Hong Kong Stock Exchange in unexpected £31.6 billion bid for LSE

Hong Kong Stock Exchange in unexpected £31.6 billion bid for LSE

On 11 September 2019, the Hong Kong Stock Exchange (HKSE) announced a possible offer for the London Stock Exchange Group (LSE) plc. HKSE, which already owns the London Metal Exchange, offered a mixture of cash and shares in HKSE to LSE’s shareholders, valuing the LSE at £31.6bn. LSE’s board, having initially responded with a statement that it was considering HKSE’s unsolicited approach, unanimously rejected the bid on 13 September 2019.

This is not the first time that the LSE has been subject to an attempted takeover. In March 2016, The American Intercontinental Exchange (which owns the New York Stock Exchange) abandoned its bid for the LSE because the LSE board refused to engage with them. Similarly, in March 2017, the Deutsche Börse-LSE merger was blocked by the European Commission after the LSE refused to sell MTS, the Italian government bond trading platform.

In rejecting the bid, the LSE stated that the HKSE proposal does not meet its strategic objectives. HKSE had stated as a pre-condition that LSE shareholders must not approve the Group’s recent acquisition of Refinitiv, a data company which the LSE intends to purchase for £21.8 billion from Thomson Reuters and private equity firm Blackstone. However, the LSE has stated that it is committed to completing this acquisition, which it sees as an opportunity to become a major player in the financial data market. This together with HKSE’s ‘high geographic concentration’ (Hong Kong), as well as ‘its heavy exposure to market transaction volumes’ make the proposed transaction unsuitable for LSE strategically. Moreover, whereas HKSE stated that a merger would give the LSE better access to China, LSE responded that it already has a working relationship with the Shanghai Stock Exchange.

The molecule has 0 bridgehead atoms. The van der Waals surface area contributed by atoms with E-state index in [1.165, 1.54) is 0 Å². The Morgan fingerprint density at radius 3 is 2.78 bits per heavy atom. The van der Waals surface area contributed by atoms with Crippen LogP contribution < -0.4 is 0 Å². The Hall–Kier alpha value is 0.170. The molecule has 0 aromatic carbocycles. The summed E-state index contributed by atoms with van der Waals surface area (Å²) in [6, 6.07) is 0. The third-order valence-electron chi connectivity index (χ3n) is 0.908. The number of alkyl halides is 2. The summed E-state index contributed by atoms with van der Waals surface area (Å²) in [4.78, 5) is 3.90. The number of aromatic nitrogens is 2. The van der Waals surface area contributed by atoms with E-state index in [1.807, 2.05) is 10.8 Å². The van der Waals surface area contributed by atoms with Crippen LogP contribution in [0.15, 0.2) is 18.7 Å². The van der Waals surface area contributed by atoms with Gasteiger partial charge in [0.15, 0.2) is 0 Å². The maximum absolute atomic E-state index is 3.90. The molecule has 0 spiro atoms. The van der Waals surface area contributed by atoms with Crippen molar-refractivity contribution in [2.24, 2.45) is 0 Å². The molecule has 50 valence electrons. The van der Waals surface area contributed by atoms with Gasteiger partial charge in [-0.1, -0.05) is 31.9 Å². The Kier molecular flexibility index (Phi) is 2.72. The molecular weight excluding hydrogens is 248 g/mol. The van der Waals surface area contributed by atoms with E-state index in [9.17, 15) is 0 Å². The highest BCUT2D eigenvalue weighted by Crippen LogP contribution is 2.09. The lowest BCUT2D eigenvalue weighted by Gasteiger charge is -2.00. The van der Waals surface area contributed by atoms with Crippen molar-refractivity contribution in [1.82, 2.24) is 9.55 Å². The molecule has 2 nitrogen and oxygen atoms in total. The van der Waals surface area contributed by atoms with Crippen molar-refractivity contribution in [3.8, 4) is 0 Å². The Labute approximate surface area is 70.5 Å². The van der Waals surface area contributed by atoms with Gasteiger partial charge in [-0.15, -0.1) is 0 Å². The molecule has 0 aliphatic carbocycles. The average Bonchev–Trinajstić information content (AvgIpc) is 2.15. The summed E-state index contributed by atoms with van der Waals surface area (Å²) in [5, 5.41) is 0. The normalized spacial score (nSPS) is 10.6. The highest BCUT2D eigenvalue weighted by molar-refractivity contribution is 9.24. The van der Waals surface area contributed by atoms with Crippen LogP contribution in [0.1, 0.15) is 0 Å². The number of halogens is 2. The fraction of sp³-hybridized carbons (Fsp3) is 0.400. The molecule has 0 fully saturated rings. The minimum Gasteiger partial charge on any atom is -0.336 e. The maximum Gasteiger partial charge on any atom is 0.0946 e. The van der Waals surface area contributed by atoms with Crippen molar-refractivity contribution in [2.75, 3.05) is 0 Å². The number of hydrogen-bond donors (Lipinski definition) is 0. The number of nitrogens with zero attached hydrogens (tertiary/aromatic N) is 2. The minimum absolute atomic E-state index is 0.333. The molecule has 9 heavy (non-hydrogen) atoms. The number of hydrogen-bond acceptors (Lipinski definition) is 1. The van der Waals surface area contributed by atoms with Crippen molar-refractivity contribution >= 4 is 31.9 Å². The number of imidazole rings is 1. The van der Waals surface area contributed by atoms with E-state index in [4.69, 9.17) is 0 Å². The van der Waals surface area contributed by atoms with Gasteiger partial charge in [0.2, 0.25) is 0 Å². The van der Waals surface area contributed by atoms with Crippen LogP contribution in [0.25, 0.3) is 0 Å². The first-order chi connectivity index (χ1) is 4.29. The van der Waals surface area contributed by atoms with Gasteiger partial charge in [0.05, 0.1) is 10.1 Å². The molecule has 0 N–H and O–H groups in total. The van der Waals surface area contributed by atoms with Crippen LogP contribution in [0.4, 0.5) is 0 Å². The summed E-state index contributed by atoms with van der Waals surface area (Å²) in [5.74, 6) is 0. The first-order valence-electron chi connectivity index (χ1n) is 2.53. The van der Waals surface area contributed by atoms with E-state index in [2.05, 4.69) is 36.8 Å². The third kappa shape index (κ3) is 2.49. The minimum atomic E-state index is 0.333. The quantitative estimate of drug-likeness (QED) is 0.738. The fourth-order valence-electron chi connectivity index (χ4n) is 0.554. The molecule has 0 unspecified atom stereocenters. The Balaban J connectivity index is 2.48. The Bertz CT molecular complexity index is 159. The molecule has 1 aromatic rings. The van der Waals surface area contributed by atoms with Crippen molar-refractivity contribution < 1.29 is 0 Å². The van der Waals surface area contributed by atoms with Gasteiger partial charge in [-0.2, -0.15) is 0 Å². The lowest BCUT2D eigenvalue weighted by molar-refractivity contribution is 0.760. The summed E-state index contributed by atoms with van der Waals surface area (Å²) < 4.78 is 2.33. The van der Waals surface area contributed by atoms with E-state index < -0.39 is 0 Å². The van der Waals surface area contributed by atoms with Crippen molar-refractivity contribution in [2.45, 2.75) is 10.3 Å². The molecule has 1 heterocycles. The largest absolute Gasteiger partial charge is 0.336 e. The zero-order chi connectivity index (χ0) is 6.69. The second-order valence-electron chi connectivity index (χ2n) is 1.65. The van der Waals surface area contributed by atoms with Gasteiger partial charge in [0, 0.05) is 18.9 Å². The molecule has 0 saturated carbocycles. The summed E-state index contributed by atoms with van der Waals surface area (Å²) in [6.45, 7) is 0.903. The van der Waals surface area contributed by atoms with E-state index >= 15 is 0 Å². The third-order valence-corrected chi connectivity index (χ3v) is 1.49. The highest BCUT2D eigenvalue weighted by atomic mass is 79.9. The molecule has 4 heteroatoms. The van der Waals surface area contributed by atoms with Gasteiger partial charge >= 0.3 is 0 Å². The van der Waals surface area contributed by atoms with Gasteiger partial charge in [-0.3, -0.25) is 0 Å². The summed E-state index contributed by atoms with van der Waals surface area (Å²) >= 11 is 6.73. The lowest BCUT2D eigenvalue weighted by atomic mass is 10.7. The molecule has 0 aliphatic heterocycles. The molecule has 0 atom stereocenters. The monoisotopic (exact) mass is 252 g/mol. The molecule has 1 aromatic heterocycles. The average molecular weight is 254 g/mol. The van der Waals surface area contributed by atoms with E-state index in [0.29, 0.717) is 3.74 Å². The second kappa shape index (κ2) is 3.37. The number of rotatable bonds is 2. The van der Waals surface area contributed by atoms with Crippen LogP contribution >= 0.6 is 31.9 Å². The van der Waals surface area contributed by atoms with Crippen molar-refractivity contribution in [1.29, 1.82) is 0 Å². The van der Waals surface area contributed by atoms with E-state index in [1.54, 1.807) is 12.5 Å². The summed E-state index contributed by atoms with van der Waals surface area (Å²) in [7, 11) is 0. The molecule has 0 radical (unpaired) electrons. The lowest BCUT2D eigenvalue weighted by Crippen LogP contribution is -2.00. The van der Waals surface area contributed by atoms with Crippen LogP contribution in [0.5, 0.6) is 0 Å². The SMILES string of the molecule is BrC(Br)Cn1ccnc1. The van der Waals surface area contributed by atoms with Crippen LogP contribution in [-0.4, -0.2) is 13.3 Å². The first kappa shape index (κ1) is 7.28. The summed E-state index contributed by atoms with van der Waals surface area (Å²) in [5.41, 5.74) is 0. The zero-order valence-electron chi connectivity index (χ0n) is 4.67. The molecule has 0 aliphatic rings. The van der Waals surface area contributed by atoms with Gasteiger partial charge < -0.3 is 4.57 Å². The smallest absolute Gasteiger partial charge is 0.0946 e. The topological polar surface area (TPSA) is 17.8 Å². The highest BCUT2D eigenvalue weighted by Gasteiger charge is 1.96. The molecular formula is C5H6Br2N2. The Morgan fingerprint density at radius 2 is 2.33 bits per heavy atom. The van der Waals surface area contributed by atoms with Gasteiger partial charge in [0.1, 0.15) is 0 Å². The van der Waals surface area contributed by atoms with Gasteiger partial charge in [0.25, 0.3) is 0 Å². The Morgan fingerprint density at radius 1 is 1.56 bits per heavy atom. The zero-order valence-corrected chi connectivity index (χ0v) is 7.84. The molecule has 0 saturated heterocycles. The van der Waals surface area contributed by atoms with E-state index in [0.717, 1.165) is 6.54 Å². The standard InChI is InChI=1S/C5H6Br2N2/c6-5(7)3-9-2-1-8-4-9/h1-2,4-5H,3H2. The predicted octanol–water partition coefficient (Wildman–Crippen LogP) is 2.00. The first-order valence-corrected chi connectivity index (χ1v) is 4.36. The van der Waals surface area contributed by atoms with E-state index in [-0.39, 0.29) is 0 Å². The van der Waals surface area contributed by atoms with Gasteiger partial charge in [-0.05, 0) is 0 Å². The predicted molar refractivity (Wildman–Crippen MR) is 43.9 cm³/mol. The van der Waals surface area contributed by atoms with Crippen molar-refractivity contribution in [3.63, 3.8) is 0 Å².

The LSE board has also expressed concerns about the deal uncertainty surrounding the bid. The proposal would require various anti-trust and financial regulatory approvals in multiple jurisdictions and this, as well as HKSE’s unusual board structure and its relationship with the Hong Kong government mean that the completion of the takeover would not be ‘certain and swift’ as claimed by the bidders.

HKSE’s Hong Kong domicile, listing, objections to three quarters of the consideration being HKSE shares, as well the ongoing unrest in the city further makes with this transaction undesirable from LSE’s perspective.  HKSE remains committed to the transaction, stating that it continues to engage with LSE shareholders.

Transactions in Hong Kong have been affected by political turmoil. Alibaba delayed its IPO in Hong Kong due to continuing unrest in the city and it is rumoured that the highly anticipated Saudi Aramco IPO may exclude both Hong Kong and London due to political uncertainty, mainly to do with Brexit. These factors are probably what motivated HKSE to approach the LSE in the first place: the enlarged group created would be viewed favourably by investors even with the spectre of political uncertainly hanging over the two cities.

This bid has come at a time when London is trying to strengthen its position as an international financial centre as the Brexit deadline looms closer. Although Parliament passed the European Union (Withdrawal) (No 2) Act 2019 to rule out leaving the EU without a deal, there remains a question mark over an orderly Brexit, best demonstrated by recent sterling volatility. Therefore, any future announcements with respect to the LSE will be watched carefully by investors.

It is unclear how this transaction will develop or if other bidders enter the scene. What is certain is that geopolitical considerations will continue to play a part. As the LSE has made clear in its rejection, the current situation in Hong Kong is a barrier to any deal, and the HKSE’s relationship to Hong Kong’s government is also concerning. There is already an environment where ‘national security’ concerns are increasingly being raised in relation to proposed takeovers, and the fear of the Chinese government getting access to one of three pillars of London (the LSE, Lloyds of London and the Bank of England) would not have been lost on the regulators or LSE’s board.

Per Rule 2.6(a) of the City code on Takeovers and Mergers, a deadline has been imposed on HKSE that in 28 days it must make a firm offer or announce that it does intend to make an offer. The deadline is 9 October 2019.

Market Tracker will continue to monitor this transaction as it develops.

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